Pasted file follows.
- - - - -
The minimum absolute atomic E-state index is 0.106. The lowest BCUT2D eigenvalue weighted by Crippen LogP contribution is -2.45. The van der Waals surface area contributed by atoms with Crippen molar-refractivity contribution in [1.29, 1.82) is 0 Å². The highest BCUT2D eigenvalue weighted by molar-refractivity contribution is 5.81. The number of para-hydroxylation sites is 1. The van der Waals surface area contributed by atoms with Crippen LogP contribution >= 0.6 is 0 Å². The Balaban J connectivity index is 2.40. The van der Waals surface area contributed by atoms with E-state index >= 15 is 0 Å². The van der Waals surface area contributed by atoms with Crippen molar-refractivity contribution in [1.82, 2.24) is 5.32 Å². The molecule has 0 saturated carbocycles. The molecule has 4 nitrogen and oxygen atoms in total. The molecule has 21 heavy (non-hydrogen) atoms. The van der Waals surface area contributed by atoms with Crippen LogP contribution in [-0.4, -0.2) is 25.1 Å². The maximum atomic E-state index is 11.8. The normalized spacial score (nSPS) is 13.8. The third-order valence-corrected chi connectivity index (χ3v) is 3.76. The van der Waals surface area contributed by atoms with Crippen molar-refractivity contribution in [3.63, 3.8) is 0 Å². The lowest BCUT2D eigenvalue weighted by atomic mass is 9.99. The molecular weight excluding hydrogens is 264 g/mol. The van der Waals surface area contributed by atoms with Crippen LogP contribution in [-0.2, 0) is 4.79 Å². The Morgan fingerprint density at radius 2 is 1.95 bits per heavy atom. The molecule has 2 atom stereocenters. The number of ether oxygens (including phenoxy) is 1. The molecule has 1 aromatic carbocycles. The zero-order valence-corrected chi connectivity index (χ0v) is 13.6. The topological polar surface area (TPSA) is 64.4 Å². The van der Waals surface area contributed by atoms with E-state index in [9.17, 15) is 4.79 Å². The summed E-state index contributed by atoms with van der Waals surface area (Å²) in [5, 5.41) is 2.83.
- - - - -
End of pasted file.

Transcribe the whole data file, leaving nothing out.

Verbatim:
The minimum absolute atomic E-state index is 0.106. The lowest BCUT2D eigenvalue weighted by Crippen LogP contribution is -2.45. The van der Waals surface area contributed by atoms with Crippen molar-refractivity contribution in [1.29, 1.82) is 0 Å². The highest BCUT2D eigenvalue weighted by molar-refractivity contribution is 5.81. The number of para-hydroxylation sites is 1. The van der Waals surface area contributed by atoms with Crippen LogP contribution >= 0.6 is 0 Å². The Balaban J connectivity index is 2.40. The van der Waals surface area contributed by atoms with E-state index >= 15 is 0 Å². The van der Waals surface area contributed by atoms with Crippen molar-refractivity contribution in [1.82, 2.24) is 5.32 Å². The molecule has 0 saturated carbocycles. The molecule has 4 nitrogen and oxygen atoms in total. The molecule has 21 heavy (non-hydrogen) atoms. The van der Waals surface area contributed by atoms with Crippen LogP contribution in [-0.4, -0.2) is 25.1 Å². The maximum atomic E-state index is 11.8. The normalized spacial score (nSPS) is 13.8. The third-order valence-corrected chi connectivity index (χ3v) is 3.76. The van der Waals surface area contributed by atoms with Crippen molar-refractivity contribution in [3.63, 3.8) is 0 Å². The lowest BCUT2D eigenvalue weighted by atomic mass is 9.99. The molecular weight excluding hydrogens is 264 g/mol. The van der Waals surface area contributed by atoms with Crippen LogP contribution in [-0.2, 0) is 4.79 Å². The Morgan fingerprint density at radius 2 is 1.95 bits per heavy atom. The molecule has 2 atom stereocenters. The number of ether oxygens (including phenoxy) is 1. The molecule has 1 aromatic carbocycles. The zero-order valence-corrected chi connectivity index (χ0v) is 13.6. The topological polar surface area (TPSA) is 64.4 Å². The van der Waals surface area contributed by atoms with E-state index in [9.17, 15) is 4.79 Å². The summed E-state index contributed by atoms with van der Waals surface area (Å²) in [5, 5.41) is 2.83.